“We have a really strong family,” said Brooke, whose husband, Bobby Lewis, is part of the corporate and franchising team. “Brad, my parents and our other brother, Brett, are strong and close to each other. Brad and my mother are the creative minds. They come up with crazy ideas. I take after my dad, and am the left brain person. I make sure there is the money to do it. I’m more the bean counter. Our parents have run a business successfully for 22 years, and still have a great marriage. My dad has his own place in the campground business with management and finances, and my mom, Linda, does the creative and marketing parts of the business.”
Linda Orrison says the entire Shed Crew is excited and confident that they will meet the challenge of this new adventure while keeping the quality and continual growth of the first Shed a main concern.
Linda and her husband, Craig, who is known as “Daddy-O,” taught their kids “true Southern hospitality.”
“We have grown up in the South,” Brad said. “Southern hospitality has been instilled in us since day one by our parents. Dad’s old truck had only one bumper sticker and it said: ‘Support tourism because tourism supports us.’”
And certainly a discussion of the Orrison family effort that makes The Shed wouldn’t be complete without talking about the owners’ grandmother, Nita Root, better known both inside and out of the family as G Maw.
“When we first started, G Maw gave me a Lowe’s card with $2,500 on it, and that is where all the stuff in the Shed that didn’t come from dumpsters came from,” Brad said. “She also runs G Maw’s World Famous Bar outside of The Shed on Saturday nights. She has been serving beer since the Prohibition. She has the coldest beer in the South.”
A great relationship with their employees was instrumental in the decision to franchise.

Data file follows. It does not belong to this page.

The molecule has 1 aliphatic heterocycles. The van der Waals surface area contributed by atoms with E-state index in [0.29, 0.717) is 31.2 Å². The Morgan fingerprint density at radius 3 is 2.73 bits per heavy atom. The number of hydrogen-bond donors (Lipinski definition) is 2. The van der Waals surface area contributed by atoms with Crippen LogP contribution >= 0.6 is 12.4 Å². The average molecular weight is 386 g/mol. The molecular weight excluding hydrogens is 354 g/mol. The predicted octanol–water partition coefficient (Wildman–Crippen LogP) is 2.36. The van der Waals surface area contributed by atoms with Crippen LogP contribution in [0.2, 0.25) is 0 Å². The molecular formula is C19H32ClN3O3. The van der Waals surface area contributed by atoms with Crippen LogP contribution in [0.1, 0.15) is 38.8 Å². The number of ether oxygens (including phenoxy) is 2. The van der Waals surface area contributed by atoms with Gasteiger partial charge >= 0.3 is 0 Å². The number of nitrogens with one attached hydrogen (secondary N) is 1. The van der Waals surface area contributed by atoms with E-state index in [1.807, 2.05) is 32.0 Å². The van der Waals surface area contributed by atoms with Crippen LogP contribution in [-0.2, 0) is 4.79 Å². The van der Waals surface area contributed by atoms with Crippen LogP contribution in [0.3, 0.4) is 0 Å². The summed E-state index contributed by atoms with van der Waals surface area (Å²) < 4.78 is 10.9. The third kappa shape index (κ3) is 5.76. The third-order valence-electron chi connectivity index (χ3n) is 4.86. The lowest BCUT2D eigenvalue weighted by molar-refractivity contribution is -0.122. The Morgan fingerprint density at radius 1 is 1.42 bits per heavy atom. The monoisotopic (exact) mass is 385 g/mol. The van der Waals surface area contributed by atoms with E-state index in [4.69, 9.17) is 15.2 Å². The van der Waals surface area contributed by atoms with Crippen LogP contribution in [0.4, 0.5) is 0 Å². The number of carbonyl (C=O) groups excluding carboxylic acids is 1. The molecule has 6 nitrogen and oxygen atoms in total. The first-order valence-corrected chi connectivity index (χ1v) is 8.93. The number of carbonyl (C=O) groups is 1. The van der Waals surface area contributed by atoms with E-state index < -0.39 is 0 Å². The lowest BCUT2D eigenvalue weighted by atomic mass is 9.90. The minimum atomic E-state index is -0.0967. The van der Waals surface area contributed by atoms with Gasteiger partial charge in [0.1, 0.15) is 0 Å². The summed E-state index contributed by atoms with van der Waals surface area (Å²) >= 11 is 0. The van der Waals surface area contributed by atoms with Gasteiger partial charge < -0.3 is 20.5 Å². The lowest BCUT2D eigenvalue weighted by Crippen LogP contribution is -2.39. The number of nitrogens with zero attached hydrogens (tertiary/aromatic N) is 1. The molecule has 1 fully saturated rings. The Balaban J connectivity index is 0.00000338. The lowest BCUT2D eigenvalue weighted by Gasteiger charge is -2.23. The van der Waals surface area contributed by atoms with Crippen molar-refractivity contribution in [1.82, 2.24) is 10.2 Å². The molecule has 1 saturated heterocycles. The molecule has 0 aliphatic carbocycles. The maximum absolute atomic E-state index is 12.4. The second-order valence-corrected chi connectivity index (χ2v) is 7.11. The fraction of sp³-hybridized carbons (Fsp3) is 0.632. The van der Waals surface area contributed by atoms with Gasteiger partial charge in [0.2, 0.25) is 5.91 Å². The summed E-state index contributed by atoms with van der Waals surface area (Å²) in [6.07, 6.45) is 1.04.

“We are going to make this a Shed Crew success,” says Brooke. “Everyone will benefit. We can’t do it without them. In addition to our corporate team, we have two retired engineers, Lee Ann and Gary Smith, who are our catering specialists. They do a tremendous amount of catering.”
Brooke said The Shed will be seeking potential franchise owners who are creative, fun loving but hardworking people who have a like mind-set to keep the Shed as a comfortable place to gather.
“We are looking not only for people who have the business ability to operate a sound, financially successful business, but also possess the ‘Spirit of BBQ and the Blues,’” she said.
The Shed has hired Paul Stewart of Paul Stewart and Associates in Dallas to help The Shed’s corporate team tackle the enormous step of franchising.
“Paul Stewart and Associates have franchised over 300 restaurants nation-wide and after an in-depth analysis of The Shed have agreed to team up with The Shed to accomplish their franchising goals,” Brad said. “They have provided The Shed a comprehensive franchise feasibility analysis. This analysis includes every aspect of The Shed concept, prototype, management, training, marketing, competitive analysis, financial analysis and spreadsheets, investment model, income model, summary and conclusions.”
The franchise fee for a Shed will be in the range of $20,000. Initial cost depending upon purchase of land, existing building or new construction is approximately $300,000.
In addition to live blues music on Saturdays, The Shed now has a Sunday night “Juke Joint Jam Session” from 4 p.m. to 8 p.m.
“We will have the PA ready, and all you have to do is ‘plug and play,’” Brad says.
The Orrison family also believes in humanitarian work. The Shed held a Band Aid concert earlier this year to raise money for victims of the tsunami. About 2,400 people came out for the musical event that raised nearly $13,000 for AmeriCares.
Contact MBJ contributing writer Becky Gillette at email@example.com.